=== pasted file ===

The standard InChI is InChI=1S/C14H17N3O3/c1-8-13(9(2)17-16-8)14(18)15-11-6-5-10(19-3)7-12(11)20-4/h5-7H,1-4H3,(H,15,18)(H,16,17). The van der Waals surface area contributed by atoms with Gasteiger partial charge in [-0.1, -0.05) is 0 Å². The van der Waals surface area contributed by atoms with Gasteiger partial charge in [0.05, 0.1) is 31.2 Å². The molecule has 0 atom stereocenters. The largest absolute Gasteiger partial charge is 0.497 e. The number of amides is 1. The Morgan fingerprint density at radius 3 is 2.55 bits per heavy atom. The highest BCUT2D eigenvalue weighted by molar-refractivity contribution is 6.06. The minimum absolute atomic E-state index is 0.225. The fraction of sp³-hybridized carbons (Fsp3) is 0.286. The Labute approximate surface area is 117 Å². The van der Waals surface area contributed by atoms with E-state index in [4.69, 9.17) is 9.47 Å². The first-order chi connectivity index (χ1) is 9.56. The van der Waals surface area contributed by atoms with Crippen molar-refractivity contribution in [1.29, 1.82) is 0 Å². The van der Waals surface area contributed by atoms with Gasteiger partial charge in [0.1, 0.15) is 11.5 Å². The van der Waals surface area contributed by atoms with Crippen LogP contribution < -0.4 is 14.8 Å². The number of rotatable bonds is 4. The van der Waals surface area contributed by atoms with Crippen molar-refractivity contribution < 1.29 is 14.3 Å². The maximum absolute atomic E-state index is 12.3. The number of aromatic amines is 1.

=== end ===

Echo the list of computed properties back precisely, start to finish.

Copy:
The standard InChI is InChI=1S/C14H17N3O3/c1-8-13(9(2)17-16-8)14(18)15-11-6-5-10(19-3)7-12(11)20-4/h5-7H,1-4H3,(H,15,18)(H,16,17). The van der Waals surface area contributed by atoms with Gasteiger partial charge in [-0.1, -0.05) is 0 Å². The van der Waals surface area contributed by atoms with Gasteiger partial charge in [0.05, 0.1) is 31.2 Å². The molecule has 0 atom stereocenters. The largest absolute Gasteiger partial charge is 0.497 e. The number of amides is 1. The Morgan fingerprint density at radius 3 is 2.55 bits per heavy atom. The highest BCUT2D eigenvalue weighted by molar-refractivity contribution is 6.06. The minimum absolute atomic E-state index is 0.225. The fraction of sp³-hybridized carbons (Fsp3) is 0.286. The Labute approximate surface area is 117 Å². The van der Waals surface area contributed by atoms with E-state index in [4.69, 9.17) is 9.47 Å². The first-order chi connectivity index (χ1) is 9.56. The van der Waals surface area contributed by atoms with Crippen molar-refractivity contribution in [1.29, 1.82) is 0 Å². The van der Waals surface area contributed by atoms with Gasteiger partial charge in [0.1, 0.15) is 11.5 Å². The van der Waals surface area contributed by atoms with Crippen LogP contribution < -0.4 is 14.8 Å². The number of rotatable bonds is 4. The van der Waals surface area contributed by atoms with Crippen molar-refractivity contribution < 1.29 is 14.3 Å². The maximum absolute atomic E-state index is 12.3. The number of aromatic amines is 1.